As professor Dugin rightfully says in many of his lectures and books, the individual subjects or the centers of three mentioned totalitarianisms were each different: liberalism centered on Cartesian individual, which is an artificial concept; Marxism centered on class and Nazism - or fascism - centered on race. The deconstruction of these has happened in the reverse chronology, as we know. Communism dragged down - brought down - and collapsed the idea of supremacy of the race; and then liberalism brought down and collapsed the idea of supremacy of the class; and the oldest one of the three, which was initially invented, has remained as the standing beauty without any alternatives. Now we are entering the era of destroying the liberalism and the supremacy of the individual. I have had the honor and pleasure of discussing on numerous occasions with professor Dugin and the some of you what should be the center of the post liberal paradigm, of the normal society. And we all have different opinions, not necessarily contradictory to each other. For example, professor Dugin tends to gear towards the idea of people - people of the empire if you will - as the carrier and the center of the alternative matrix. I tend to favor more – and again I don’t think we are in contradiction here – the idea of family as the center of the alternative constitution. In Budapest yesterday I said that, in my humble opinion, all 193 constitutions on the planet need to be rewritten. The center of each constitution today is an individual and I am not an individual, I am a component, I am a part – I am a brother, I am a husband, I am a father, I am a son – and when I loose these I become the enemy of humanity. Therefore, it is not the rights of an individual that we should be protecting in these constitutions, it is the obligation of an individual towards the family and the rights of the family that we should be protecting in the constitution.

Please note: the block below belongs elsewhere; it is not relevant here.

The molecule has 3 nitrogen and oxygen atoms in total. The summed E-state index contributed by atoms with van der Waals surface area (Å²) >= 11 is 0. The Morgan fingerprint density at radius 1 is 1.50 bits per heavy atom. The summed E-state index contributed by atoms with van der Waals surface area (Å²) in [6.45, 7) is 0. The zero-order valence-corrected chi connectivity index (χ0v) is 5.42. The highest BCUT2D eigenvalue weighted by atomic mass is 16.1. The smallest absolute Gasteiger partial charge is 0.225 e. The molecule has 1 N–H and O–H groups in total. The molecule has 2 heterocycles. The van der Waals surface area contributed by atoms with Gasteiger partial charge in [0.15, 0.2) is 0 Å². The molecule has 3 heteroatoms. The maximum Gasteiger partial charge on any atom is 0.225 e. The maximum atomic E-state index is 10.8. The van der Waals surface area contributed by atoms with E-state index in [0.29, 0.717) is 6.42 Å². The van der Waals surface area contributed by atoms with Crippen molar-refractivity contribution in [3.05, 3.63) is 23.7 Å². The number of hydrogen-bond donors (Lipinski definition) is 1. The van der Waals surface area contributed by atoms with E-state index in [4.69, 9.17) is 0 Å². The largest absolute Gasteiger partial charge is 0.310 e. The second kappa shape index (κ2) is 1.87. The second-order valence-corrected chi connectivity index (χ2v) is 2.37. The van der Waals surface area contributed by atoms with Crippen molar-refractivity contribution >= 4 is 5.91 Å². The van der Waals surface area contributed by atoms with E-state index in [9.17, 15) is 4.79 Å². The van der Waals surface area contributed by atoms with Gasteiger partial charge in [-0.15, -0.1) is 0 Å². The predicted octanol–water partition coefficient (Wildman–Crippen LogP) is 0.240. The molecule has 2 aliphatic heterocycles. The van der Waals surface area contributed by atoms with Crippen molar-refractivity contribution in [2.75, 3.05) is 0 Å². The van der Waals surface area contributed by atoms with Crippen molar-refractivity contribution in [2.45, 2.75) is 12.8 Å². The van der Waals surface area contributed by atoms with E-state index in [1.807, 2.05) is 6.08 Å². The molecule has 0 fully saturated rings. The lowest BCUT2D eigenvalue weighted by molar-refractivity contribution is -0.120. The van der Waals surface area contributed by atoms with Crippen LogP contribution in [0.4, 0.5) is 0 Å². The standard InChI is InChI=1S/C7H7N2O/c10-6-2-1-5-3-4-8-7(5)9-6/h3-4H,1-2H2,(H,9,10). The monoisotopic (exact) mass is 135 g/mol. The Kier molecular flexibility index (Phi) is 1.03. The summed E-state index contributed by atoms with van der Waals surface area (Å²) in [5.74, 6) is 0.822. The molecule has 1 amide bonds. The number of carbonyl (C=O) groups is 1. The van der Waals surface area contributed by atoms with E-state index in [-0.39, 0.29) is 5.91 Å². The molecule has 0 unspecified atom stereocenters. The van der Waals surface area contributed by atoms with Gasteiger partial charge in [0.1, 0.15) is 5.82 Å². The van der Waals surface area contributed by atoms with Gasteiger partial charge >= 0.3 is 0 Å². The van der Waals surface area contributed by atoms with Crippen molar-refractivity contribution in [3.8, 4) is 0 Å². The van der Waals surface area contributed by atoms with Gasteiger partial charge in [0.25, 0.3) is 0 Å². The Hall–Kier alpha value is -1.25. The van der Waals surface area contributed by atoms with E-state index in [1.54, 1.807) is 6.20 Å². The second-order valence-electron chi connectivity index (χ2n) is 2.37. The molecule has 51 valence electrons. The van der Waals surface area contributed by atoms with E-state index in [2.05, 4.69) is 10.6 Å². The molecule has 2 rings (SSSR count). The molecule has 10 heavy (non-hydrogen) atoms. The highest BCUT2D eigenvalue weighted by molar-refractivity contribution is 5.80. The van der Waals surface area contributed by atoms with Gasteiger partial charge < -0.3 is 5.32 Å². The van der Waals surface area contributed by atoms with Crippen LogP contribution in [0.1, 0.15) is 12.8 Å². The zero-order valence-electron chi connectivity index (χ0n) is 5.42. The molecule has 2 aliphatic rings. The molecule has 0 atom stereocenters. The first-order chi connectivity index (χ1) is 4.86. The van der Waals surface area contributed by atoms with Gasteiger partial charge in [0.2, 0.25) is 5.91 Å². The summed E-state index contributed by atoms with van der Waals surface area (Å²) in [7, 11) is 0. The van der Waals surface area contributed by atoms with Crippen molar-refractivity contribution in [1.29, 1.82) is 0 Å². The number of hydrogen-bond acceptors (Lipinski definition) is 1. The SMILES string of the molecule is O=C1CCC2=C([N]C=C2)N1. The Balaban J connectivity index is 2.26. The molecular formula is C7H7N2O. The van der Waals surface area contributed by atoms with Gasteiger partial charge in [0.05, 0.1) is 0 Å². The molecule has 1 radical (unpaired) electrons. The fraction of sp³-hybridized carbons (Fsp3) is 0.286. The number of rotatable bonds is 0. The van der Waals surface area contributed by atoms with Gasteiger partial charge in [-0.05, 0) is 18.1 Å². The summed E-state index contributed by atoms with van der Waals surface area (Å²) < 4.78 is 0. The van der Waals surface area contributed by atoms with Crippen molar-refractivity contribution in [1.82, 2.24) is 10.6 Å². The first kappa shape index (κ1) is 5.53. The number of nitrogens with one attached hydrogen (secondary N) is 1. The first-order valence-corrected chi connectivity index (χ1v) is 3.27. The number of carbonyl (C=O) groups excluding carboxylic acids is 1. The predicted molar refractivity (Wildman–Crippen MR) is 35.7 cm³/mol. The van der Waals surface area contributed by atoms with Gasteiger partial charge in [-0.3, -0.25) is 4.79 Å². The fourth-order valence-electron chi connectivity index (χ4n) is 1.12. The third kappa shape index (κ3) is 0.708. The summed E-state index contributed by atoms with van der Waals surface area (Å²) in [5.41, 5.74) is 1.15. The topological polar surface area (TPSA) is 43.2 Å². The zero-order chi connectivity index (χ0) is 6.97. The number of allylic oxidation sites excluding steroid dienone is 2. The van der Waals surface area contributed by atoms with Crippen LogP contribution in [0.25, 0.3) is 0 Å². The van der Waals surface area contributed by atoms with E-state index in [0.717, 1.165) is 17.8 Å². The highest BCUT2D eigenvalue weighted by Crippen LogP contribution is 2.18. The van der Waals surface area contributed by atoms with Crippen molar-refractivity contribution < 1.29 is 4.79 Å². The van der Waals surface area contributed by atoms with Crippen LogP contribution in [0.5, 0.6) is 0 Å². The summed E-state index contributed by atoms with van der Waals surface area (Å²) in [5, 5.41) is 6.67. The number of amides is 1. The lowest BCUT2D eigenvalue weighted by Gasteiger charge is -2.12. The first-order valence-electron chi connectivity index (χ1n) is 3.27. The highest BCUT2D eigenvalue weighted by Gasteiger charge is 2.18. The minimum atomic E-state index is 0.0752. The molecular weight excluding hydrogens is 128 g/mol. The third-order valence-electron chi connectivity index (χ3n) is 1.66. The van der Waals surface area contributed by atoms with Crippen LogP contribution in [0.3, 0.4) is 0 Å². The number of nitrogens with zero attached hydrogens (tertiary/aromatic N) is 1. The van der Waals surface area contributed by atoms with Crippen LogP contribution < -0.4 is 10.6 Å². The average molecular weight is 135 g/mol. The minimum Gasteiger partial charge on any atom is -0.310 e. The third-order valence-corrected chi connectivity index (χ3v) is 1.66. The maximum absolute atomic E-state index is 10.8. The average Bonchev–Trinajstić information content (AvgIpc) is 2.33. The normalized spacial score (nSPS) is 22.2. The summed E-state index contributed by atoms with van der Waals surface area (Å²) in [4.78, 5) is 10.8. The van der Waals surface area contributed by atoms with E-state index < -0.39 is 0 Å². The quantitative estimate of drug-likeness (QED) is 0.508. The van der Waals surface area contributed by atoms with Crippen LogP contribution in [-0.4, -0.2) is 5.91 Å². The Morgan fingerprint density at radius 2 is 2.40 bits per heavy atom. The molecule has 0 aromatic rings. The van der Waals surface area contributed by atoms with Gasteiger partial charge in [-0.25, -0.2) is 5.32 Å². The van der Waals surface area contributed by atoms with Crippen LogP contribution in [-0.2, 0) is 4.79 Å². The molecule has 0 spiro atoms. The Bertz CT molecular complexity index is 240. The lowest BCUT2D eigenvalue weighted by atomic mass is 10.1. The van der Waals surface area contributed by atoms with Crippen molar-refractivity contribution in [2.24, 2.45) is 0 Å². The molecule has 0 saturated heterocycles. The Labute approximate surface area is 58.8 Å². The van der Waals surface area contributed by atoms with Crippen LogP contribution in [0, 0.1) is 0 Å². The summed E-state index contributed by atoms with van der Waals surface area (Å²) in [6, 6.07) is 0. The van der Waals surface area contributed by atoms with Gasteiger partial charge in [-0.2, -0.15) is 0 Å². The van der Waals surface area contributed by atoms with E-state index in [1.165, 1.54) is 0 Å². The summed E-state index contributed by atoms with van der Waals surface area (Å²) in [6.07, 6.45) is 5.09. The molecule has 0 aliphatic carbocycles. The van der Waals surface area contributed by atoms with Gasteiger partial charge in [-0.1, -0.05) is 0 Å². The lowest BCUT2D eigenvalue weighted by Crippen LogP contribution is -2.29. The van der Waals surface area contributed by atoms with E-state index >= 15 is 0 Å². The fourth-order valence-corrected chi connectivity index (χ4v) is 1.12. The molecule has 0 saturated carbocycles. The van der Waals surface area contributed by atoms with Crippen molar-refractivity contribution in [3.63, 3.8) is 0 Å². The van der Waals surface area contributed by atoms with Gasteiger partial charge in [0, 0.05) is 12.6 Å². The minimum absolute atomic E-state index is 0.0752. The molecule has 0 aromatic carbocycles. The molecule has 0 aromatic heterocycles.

If and when we – meaning the traditionalists or the participants of traditional discussion – settle the argument or we may not settle the argument and say that in one case this may be the people of the empire, or in the case of the Caucasian country like Georgia it can be the family, we need to move on and discuss the seven areas without handling which we cannot, in my view, move into the affirmative narrative of the tradition. These seven areas may not be the complete list - some of them may be canceled or collapsed into each other - but this is again my preliminary and raw view of the work we need to do, if we want to avoid being just dissidents of liberalism.
First of all, the civil legal system needs to be completely revamped. I would divide the work to be done by traditionalists in the civil legal system into two hemispheres: one – the disinfection of the existing civil legal systems from the virus of liberalism. Every single constitution – except maybe for the North Korean or Cuban or some Islamic state – is completely infested and infected with liberal terminology, paradigms, clichés and viruses and they are beyond repair, if you ask me. I am not an expert on civil law, but from the very little that I know, these are all hopeless cases of “Perestroika”. Therefore, I would favor a complete rewriting of the constitutions, as I said. The second part of our work in civil legal system is the creative part. We need to disinfect and recreate the new legal system around the chosen center.
The second component, that we need to focus on, is the economics. We live in liberal economic paradigm, we criticize it, we do not like the Federal Reserve System, monopoly and hegemony, we do not like the dogmas of monetarism, we oppose it, but we rarely move beyond the negative criticism. We all tend to be lazy I think a little bit about it, and in my view, without offering the humanity the alternative of the structure of how the economic system should be constructed, we will be harmless to liberalism. Therefore, we need to create and we have some components in the Chinese system, I think Sergey Glazyev in Russia is a very interesting thinker, more so than professor Katasonov because he tends to give us more on the positive side, we have some interesting thinkers on the American side in alternative economic system, but the alternative economic model is to be developed.